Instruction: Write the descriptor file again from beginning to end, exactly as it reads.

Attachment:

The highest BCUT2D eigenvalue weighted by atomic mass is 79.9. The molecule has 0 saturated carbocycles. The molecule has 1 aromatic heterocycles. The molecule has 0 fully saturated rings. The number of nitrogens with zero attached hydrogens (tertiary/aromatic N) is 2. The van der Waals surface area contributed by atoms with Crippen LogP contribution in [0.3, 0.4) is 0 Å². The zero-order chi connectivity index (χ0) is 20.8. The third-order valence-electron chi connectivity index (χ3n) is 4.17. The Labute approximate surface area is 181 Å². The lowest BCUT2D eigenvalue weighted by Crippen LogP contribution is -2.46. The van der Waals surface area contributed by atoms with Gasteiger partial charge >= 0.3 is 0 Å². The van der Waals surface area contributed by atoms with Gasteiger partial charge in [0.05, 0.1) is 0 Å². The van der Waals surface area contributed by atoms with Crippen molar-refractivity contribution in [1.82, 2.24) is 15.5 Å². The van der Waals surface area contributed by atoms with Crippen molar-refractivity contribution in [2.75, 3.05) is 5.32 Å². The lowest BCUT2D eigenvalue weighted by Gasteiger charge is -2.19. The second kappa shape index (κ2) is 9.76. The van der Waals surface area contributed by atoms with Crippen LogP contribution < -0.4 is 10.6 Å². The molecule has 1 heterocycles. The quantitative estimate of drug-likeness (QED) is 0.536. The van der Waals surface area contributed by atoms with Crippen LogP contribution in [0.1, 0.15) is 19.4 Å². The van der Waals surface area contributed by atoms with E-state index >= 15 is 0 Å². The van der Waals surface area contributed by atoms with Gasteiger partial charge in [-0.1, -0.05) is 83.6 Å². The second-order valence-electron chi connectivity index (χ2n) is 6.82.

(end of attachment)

The highest BCUT2D eigenvalue weighted by atomic mass is 79.9. The molecule has 0 saturated carbocycles. The molecule has 1 aromatic heterocycles. The molecule has 0 fully saturated rings. The number of nitrogens with zero attached hydrogens (tertiary/aromatic N) is 2. The van der Waals surface area contributed by atoms with Crippen LogP contribution in [0.3, 0.4) is 0 Å². The zero-order chi connectivity index (χ0) is 20.8. The third-order valence-electron chi connectivity index (χ3n) is 4.17. The Labute approximate surface area is 181 Å². The lowest BCUT2D eigenvalue weighted by Crippen LogP contribution is -2.46. The van der Waals surface area contributed by atoms with Gasteiger partial charge >= 0.3 is 0 Å². The van der Waals surface area contributed by atoms with Gasteiger partial charge in [0.05, 0.1) is 0 Å². The van der Waals surface area contributed by atoms with Crippen molar-refractivity contribution in [1.82, 2.24) is 15.5 Å². The van der Waals surface area contributed by atoms with Crippen molar-refractivity contribution in [2.75, 3.05) is 5.32 Å². The lowest BCUT2D eigenvalue weighted by Gasteiger charge is -2.19. The second kappa shape index (κ2) is 9.76. The van der Waals surface area contributed by atoms with Crippen LogP contribution < -0.4 is 10.6 Å². The molecule has 1 heterocycles. The quantitative estimate of drug-likeness (QED) is 0.536. The van der Waals surface area contributed by atoms with Crippen LogP contribution in [0.1, 0.15) is 19.4 Å². The van der Waals surface area contributed by atoms with E-state index >= 15 is 0 Å². The van der Waals surface area contributed by atoms with Gasteiger partial charge in [-0.1, -0.05) is 83.6 Å². The second-order valence-electron chi connectivity index (χ2n) is 6.82.